Community Spotlight: Terry Witkowski and the Garden District

Located on Milwaukee’s far south side, lies the 13th Aldermanic District, fondly known as the Garden District. Serving as the city’s gateway from the airport and southern highways, it offers a distinct fusion of urban energy and natural serenity, shaping visitors’ first impressions of Milwaukee and Wisconsin. At the heart of the Garden District are two key features: ‘The Green Corridor,’ spanning three miles along South 6th St. from West Howard Ave. to West College Ave., and the community garden, situated at the north end of the corridor. These ambitious, eco-friendly projects enhance the area’s beauty while reinforcing its distinctive character. They also require the collaboration of individuals with foresight and commitment to bring them to fruition.

Enter Terry Witkowski, former 13th District Alderman and long-time district resident. Though not the sole architect of these efforts, Witkowski has significantly influenced the Garden District, elevating it into a symbol of community and sustainability. His leadership underscores the understanding that the success of the area is dependent on participation from a broad cross-section of the community. Read on to uncover the extent of Witkowski’s ongoing impact on the landscape of Milwaukee’s far south side.

“This was not a Terry Witkowski idea. This was basically Bryan Simon, and my only job was to recognize – here is a creative guy who wants to do something to improve the community, and I should back him in whatever way I can.”

Terry Witkowski

In 2008, then Alderman Witkowski, passed a resolution officially designating Milwaukee’s 13th Aldermanic District as the city’s Garden District. This rebrand fostered a heightened community spirit and attracted the active support of many local and national organizations, including the Garden District Neighborhood Association (GDNA), the Gateway to Milwaukee, Energy Exchange, several colleges, Milwaukee Metropolitan Sewage District (MMSD), Southeastern Wisconsin Watersheds Trust, just to name a few. Vice Chairman of the GDNA, and local landscaping business owner, Bryan Simon proposed a bold plan to transform a portion of the district into a “green corridor.” His idea involved improving S. 6th St., creating a living laboratory to demonstrate how green technology and ingenuity are used to improve water quality, reduce stormwater runoff, save energy, and clean the air. Witkowski enthusiastically supported the proposal and authored the legislation to have the thoroughfare designated as the Green Corridor. The concept and execution were a true group effort. Witkowski emphasizes that the initiative wasn’t solely his, stating “This was not a Terry Witkowski idea. This was basically Bryan Simon, and my only job was to recognize – here is a creative guy who wants to do something to improve the community, and I should back him in whatever way I can.”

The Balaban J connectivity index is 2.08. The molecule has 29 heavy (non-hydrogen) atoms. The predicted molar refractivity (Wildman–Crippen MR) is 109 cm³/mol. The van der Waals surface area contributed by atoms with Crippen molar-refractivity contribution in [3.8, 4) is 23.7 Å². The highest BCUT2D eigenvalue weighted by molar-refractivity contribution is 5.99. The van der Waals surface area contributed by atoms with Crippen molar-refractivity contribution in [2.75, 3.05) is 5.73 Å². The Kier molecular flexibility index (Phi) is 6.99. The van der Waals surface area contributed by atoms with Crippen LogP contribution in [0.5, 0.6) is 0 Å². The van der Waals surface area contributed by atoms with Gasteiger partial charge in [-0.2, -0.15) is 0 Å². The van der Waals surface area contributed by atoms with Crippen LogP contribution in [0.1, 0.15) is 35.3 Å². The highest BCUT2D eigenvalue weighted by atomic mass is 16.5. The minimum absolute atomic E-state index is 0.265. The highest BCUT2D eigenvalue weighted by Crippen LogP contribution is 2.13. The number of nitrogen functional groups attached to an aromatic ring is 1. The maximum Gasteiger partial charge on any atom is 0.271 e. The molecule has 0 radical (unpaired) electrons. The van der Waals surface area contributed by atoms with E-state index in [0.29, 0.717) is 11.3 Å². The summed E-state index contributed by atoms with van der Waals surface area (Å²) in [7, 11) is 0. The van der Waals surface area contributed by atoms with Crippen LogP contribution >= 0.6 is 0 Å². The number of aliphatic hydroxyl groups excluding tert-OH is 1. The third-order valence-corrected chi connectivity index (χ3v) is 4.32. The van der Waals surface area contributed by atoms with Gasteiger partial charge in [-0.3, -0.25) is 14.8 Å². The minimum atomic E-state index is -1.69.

‘Green Corridor’ street signage sponsored by the Gateway to Milwaukee was installed along S 6th Street between Howard Ave and College Ave.

In 2011, the three-mile stretch of S. 6th St. from W. Howard Ave. south to W. College Ave. was officially designated “The Green Corridor” by the Milwaukee Common Council, as a bold showcase for sustainability, innovation, beautification, and community involvement. Today, the area is home to dozens of bioswales (featuring native plantings), permeable parking lots, bike lanes, green roofs, rain gardens, solar-powered bus shelters and signs, beekeeping, worm-casting operations, composting, solar flowers, an urban orchard, farmers market, community gardens, butterfly mounds and so much more. 

Situated at the furthest north point of the Green Corridor lies a parcel of county-owned land (3932-3998 S. 6th St). For years overgrown grass, weeds, and litter had turned the space into an eyesore, one that Witkowski himself candidly thought of as “the armpit of the district.” However, Simon and Witkowski recognized the space for what it could become, a key community asset. Fueled by a mix of private and public donations, GDNA support, and volunteer dedication, the duo’s ambitious vision of transforming a neglected space into a flourishing and environmentally friendly area was realized. Community members created raised garden beds and grants were secured to restore the stone/wood fence line, add a brick walkway, and install plantings along South 6th St. By 2012, brick and permeable concrete pavement was installed to create a 66-stall farmers market, which allows rainwater to flow through and enter the soil, keeping the water out of storm sewers. An urban orchard boasting 80 varieties of fruit trees, a 15,000 square foot permeable parking lot with a recycled rainwater system, and a solar flower to help provide electricity for the community gardens and farmer’s market were all completed in 2015.